KANDAHAR, Afghanistan (Aug. 28, 2014) -- As Forward Operating Bases downsize in Afghanistan and coalition forces reduce in number throughout Regional Command-South, units are falling back to Kandahar Airfield, bringing with them vehicles, personnel and equipment. Amongst the equipment brought back is one crucial piece used to assist with base defense and other missions.

M777A2 howitzers owned by 2nd Battalion, 77th Field Artillery Regiment, 4th Infantry Brigade Combat Team, 4th Infantry Division, were brought to Kandahar Airfield and registered, or zeroed the howitzers through shooting live rounds into an uninhabited area known as the Red Desert in Kandahar Province, Aug. 22.

The shoot also provided training for fire support personnel with 1st Battalion, 12th Infantry Regiment, 4th Infantry Brigade Combat Team, 4th Infantry Division, and showed a presence of force to the area.

"[Regional Command]-South is downsizing. The howitzers that the artillery owns were just moved to Kandahar Airfield from Passab, and we wanted to do a shoot. At first they (the 2-77 Field Artillery) were just going to register the guns by shooting them, but now we're getting some training value out of it," said 1st Lt. Elyse Ping Medvigy, a native of Sebastopol, California, who serves as a fire support officer with the 1-12 Infantry. "It's also a show of force, so to speak, for this whole area south of [Kandahar Airfield]."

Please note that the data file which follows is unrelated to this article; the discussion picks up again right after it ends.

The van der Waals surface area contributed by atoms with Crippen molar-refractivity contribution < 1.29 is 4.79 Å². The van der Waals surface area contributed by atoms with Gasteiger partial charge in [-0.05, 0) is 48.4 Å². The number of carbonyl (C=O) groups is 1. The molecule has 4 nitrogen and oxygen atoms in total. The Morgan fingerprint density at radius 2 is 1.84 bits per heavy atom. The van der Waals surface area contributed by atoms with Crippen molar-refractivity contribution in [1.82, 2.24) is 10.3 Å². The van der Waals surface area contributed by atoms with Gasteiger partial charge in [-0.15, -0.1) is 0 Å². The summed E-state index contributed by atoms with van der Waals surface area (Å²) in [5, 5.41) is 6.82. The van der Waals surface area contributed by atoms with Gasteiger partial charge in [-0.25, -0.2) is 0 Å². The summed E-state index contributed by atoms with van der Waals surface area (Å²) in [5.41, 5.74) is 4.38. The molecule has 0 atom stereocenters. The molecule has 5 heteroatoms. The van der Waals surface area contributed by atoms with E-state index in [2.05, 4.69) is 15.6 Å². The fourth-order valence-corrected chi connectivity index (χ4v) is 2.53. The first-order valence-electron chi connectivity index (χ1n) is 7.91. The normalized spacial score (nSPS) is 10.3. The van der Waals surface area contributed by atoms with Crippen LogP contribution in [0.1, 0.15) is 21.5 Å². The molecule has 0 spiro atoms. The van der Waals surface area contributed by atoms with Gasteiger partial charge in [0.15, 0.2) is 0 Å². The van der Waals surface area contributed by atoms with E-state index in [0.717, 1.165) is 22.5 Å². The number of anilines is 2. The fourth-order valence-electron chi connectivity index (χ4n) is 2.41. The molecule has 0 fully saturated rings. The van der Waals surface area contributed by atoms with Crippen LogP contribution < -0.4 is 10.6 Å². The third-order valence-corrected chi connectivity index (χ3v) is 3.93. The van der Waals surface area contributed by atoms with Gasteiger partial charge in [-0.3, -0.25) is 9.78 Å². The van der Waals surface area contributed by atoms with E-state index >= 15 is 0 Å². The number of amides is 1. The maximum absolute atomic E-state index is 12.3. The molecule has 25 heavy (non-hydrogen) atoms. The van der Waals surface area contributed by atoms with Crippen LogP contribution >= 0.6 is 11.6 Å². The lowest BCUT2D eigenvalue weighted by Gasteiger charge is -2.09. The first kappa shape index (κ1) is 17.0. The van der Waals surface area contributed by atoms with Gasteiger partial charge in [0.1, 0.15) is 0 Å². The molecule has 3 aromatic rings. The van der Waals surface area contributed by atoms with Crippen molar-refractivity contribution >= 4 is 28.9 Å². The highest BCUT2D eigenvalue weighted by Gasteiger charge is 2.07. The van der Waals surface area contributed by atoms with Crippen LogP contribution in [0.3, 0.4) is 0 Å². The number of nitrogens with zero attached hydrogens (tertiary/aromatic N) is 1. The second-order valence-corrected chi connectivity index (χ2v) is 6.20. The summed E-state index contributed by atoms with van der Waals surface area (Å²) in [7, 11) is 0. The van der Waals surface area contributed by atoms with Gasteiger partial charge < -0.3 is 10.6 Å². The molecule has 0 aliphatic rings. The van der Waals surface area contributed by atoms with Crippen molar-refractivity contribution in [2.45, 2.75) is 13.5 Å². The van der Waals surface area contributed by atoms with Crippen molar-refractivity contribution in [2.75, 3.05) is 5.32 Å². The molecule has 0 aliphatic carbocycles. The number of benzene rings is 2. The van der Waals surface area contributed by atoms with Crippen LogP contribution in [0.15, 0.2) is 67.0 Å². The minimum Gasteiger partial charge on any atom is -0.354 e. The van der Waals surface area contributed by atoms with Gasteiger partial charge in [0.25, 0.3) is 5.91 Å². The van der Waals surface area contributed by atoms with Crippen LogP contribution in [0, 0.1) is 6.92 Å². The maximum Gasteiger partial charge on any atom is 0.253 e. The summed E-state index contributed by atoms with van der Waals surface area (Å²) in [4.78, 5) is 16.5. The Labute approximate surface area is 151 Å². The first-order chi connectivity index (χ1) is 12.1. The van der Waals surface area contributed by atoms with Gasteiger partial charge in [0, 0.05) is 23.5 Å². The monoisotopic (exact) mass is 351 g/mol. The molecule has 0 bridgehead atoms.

Ping Medvigy explained that the live fire required continuous communication between the 2-77 Field Artillery, and the fire support team, or FIST, from Delta Company, 1-12 Infantry, on the ground to call for the artillery rounds and ensure that no local civilians or property crossed into the impact zone. While the FIST ensured the area was clear at the observation post and impact zone, the airspace that would be used for the artillery round's trajectory was cleared up to 30,000 feet by the Kandahar Airfield Joint Defense Operations Center, ensuring the rounds be shot down range safely.

That evening ten high explosive rounds were shot down range onto a clear hillside next to the Red Desert, which were later followed by eight illumination rounds after the sun went down.

The event was significant to Kandahar Airfield because all of the artillery guns until then had been forward deployed at numerous other bases, extending their reach throughout RC-South.

"There hasn't been indirect firing capabilities on Kandahar Airfield for some years now, and so providing this ability to our force gives commanders a little bit more latitude with how they engage and disrupt the enemy," said Capt. Kevin Conners, a native of Apple Valley, California, and commanding officer of Alpha Battery, 2-77 Field Artillery.

"As assets have drawn down, we're bringing another one up, which basically proves to the enemy that we can shoot from [Kandahar Airfield]," Conners said.